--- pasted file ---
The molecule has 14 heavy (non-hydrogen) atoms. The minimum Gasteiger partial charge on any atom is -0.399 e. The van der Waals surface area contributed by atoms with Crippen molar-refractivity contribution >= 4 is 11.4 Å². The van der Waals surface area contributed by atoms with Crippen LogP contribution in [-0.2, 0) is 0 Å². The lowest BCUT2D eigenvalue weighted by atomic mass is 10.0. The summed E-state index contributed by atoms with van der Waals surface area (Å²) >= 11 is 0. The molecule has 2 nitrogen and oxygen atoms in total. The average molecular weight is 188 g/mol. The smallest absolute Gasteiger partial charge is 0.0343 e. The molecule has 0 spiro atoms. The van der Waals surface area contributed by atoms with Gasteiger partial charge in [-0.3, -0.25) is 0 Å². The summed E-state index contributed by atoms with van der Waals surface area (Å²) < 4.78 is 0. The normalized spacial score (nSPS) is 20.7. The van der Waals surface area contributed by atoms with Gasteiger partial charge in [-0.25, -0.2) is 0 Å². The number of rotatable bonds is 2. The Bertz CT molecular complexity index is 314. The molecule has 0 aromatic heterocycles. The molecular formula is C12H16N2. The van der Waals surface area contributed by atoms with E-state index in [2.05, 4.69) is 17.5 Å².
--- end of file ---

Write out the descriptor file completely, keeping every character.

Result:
The molecule has 14 heavy (non-hydrogen) atoms. The minimum Gasteiger partial charge on any atom is -0.399 e. The van der Waals surface area contributed by atoms with Crippen molar-refractivity contribution >= 4 is 11.4 Å². The van der Waals surface area contributed by atoms with Crippen LogP contribution in [-0.2, 0) is 0 Å². The lowest BCUT2D eigenvalue weighted by atomic mass is 10.0. The summed E-state index contributed by atoms with van der Waals surface area (Å²) >= 11 is 0. The molecule has 2 nitrogen and oxygen atoms in total. The average molecular weight is 188 g/mol. The smallest absolute Gasteiger partial charge is 0.0343 e. The molecule has 0 spiro atoms. The van der Waals surface area contributed by atoms with Gasteiger partial charge in [-0.3, -0.25) is 0 Å². The summed E-state index contributed by atoms with van der Waals surface area (Å²) < 4.78 is 0. The normalized spacial score (nSPS) is 20.7. The van der Waals surface area contributed by atoms with Gasteiger partial charge in [-0.25, -0.2) is 0 Å². The number of rotatable bonds is 2. The Bertz CT molecular complexity index is 314. The molecule has 0 aromatic heterocycles. The molecular formula is C12H16N2. The van der Waals surface area contributed by atoms with E-state index in [2.05, 4.69) is 17.5 Å².